Users should not be fooled by a possible stabilizing in DRAM prices in coming weeks because it's only a speed bump on the way down, analysts say.
Strong online sales after the Thanksgiving holiday in the United States could mean some renewed need for inventory restocking at DRAM and NAND flash memory houses, according to DRAMeXchange Technology, a Taiwanese company that runs an online DRAM market.
But while restocking may give DRAM sellers a short respite from falling prices, chipmakers continue to supply the market with too much memory, ensuring prices will resume their slide swiftly, DRAMeXchange said.
Other analysts see DRAM prices continuing to drop for a while.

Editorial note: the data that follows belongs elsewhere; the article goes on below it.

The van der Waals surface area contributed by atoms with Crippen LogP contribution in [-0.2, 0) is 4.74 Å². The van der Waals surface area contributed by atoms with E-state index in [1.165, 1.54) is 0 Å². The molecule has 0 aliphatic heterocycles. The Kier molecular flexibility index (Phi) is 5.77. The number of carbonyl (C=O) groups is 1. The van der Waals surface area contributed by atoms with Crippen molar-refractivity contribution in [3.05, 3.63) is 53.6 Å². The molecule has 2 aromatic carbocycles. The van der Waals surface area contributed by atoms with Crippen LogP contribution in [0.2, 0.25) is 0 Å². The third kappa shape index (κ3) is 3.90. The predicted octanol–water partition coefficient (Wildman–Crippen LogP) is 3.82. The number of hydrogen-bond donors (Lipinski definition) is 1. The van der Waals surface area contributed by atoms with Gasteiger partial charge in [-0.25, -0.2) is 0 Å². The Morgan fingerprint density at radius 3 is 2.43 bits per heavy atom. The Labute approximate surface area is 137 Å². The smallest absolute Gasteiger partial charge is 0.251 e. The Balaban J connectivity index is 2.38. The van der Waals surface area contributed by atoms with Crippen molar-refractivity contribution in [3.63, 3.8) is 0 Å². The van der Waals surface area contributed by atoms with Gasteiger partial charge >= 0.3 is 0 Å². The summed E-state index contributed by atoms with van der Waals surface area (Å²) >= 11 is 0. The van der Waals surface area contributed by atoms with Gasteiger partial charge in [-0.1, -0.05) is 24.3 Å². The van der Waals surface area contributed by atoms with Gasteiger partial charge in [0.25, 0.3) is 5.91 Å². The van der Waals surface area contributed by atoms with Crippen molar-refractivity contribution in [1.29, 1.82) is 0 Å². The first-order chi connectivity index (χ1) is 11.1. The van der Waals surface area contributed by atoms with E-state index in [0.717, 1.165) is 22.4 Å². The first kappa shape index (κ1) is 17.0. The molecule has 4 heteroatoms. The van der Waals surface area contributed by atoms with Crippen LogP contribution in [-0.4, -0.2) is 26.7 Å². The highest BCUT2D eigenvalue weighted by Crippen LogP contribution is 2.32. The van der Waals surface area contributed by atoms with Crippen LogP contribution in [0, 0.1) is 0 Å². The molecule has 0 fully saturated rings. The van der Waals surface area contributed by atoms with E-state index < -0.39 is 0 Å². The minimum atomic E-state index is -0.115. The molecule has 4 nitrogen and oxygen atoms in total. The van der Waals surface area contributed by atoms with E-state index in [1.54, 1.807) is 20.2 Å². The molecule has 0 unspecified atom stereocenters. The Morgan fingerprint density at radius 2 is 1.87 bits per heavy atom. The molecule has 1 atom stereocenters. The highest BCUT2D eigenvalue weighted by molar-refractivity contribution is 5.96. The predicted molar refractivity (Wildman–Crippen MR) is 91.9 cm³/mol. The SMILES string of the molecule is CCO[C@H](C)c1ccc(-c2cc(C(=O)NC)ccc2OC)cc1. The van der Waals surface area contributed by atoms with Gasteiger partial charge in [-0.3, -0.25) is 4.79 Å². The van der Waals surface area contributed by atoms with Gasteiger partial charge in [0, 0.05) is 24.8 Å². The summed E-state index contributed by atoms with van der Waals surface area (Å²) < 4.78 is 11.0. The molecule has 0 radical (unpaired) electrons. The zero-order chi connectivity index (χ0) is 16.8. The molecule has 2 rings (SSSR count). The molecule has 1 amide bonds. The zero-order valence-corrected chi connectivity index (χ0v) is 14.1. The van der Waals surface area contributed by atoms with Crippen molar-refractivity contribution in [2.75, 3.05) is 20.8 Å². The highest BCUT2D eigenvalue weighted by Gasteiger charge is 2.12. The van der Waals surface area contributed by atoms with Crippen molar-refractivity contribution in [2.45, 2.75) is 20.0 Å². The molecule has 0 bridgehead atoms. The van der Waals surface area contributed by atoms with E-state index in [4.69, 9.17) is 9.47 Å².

"Today's DRAM price drop is not about to end -- it has just begun," said Jim Handy, memories analyst at Objective Analysis, a chip industry researcher.
Analysts and industry players have predicted that prices may not rebound until the second quarter of next year.
Until then, users should see bargains on DRAM modules that can easily be added to their PCs, as well as offers for additional DRAM as an incentive to buy new computers.
The contract price of 1Gb, DDR2 (double data rate, second generation) DRAM chips that run at 667MHz fell 5.3 percent from two weeks ago to $2.25 each, a new low for this year according to DRAMeXchange. Prices of the chips were at $3 at the start of October, when the price slump hit.
ComScore, an online data tracker, reported that the holiday shopping season kicked off to a strong start online last Friday, "Black Friday," with sales up 22 percent year on year to $531 million, followed by a similar surge on Cyber Monday, a $733 million online shopping record for a single day.